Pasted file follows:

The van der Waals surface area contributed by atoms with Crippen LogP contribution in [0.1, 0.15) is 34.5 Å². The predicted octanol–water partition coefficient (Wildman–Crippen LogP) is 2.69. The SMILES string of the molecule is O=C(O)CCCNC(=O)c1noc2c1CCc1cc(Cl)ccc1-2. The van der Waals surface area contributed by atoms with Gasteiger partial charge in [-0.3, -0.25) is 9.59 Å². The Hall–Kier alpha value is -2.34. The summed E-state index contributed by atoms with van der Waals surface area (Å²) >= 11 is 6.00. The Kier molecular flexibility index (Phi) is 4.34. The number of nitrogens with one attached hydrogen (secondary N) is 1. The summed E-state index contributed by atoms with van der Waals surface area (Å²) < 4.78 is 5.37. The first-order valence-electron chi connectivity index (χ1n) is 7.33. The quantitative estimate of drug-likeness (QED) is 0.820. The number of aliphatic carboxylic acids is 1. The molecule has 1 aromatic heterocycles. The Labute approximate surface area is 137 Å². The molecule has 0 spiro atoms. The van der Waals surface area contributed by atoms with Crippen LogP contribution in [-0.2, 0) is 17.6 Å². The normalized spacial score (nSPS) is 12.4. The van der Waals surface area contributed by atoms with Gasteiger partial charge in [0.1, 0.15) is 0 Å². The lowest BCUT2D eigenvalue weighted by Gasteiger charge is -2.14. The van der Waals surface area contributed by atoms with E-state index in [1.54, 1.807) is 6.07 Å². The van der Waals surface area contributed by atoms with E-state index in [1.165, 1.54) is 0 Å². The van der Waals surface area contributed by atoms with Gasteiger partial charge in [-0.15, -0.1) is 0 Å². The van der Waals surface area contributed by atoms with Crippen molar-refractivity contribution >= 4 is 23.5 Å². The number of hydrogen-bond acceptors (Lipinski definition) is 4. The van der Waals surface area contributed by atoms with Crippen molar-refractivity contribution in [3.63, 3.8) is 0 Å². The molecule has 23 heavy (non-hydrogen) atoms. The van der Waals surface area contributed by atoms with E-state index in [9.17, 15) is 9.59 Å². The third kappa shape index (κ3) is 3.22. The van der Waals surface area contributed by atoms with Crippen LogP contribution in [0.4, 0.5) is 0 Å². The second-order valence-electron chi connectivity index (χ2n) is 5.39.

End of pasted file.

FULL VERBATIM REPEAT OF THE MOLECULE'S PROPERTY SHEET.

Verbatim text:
The van der Waals surface area contributed by atoms with Crippen LogP contribution in [0.1, 0.15) is 34.5 Å². The predicted octanol–water partition coefficient (Wildman–Crippen LogP) is 2.69. The SMILES string of the molecule is O=C(O)CCCNC(=O)c1noc2c1CCc1cc(Cl)ccc1-2. The van der Waals surface area contributed by atoms with Gasteiger partial charge in [-0.3, -0.25) is 9.59 Å². The Hall–Kier alpha value is -2.34. The summed E-state index contributed by atoms with van der Waals surface area (Å²) >= 11 is 6.00. The Kier molecular flexibility index (Phi) is 4.34. The number of nitrogens with one attached hydrogen (secondary N) is 1. The summed E-state index contributed by atoms with van der Waals surface area (Å²) < 4.78 is 5.37. The first-order valence-electron chi connectivity index (χ1n) is 7.33. The quantitative estimate of drug-likeness (QED) is 0.820. The number of aliphatic carboxylic acids is 1. The molecule has 1 aromatic heterocycles. The Labute approximate surface area is 137 Å². The molecule has 0 spiro atoms. The van der Waals surface area contributed by atoms with Crippen LogP contribution in [-0.2, 0) is 17.6 Å². The normalized spacial score (nSPS) is 12.4. The van der Waals surface area contributed by atoms with Gasteiger partial charge in [0.1, 0.15) is 0 Å². The lowest BCUT2D eigenvalue weighted by Gasteiger charge is -2.14. The van der Waals surface area contributed by atoms with E-state index in [1.54, 1.807) is 6.07 Å². The van der Waals surface area contributed by atoms with E-state index in [1.165, 1.54) is 0 Å². The van der Waals surface area contributed by atoms with Gasteiger partial charge in [-0.15, -0.1) is 0 Å². The van der Waals surface area contributed by atoms with Crippen molar-refractivity contribution >= 4 is 23.5 Å². The number of hydrogen-bond acceptors (Lipinski definition) is 4. The van der Waals surface area contributed by atoms with Crippen molar-refractivity contribution in [3.63, 3.8) is 0 Å². The molecule has 23 heavy (non-hydrogen) atoms. The van der Waals surface area contributed by atoms with E-state index in [9.17, 15) is 9.59 Å². The third kappa shape index (κ3) is 3.22. The van der Waals surface area contributed by atoms with Crippen LogP contribution in [0.4, 0.5) is 0 Å². The second-order valence-electron chi connectivity index (χ2n) is 5.39.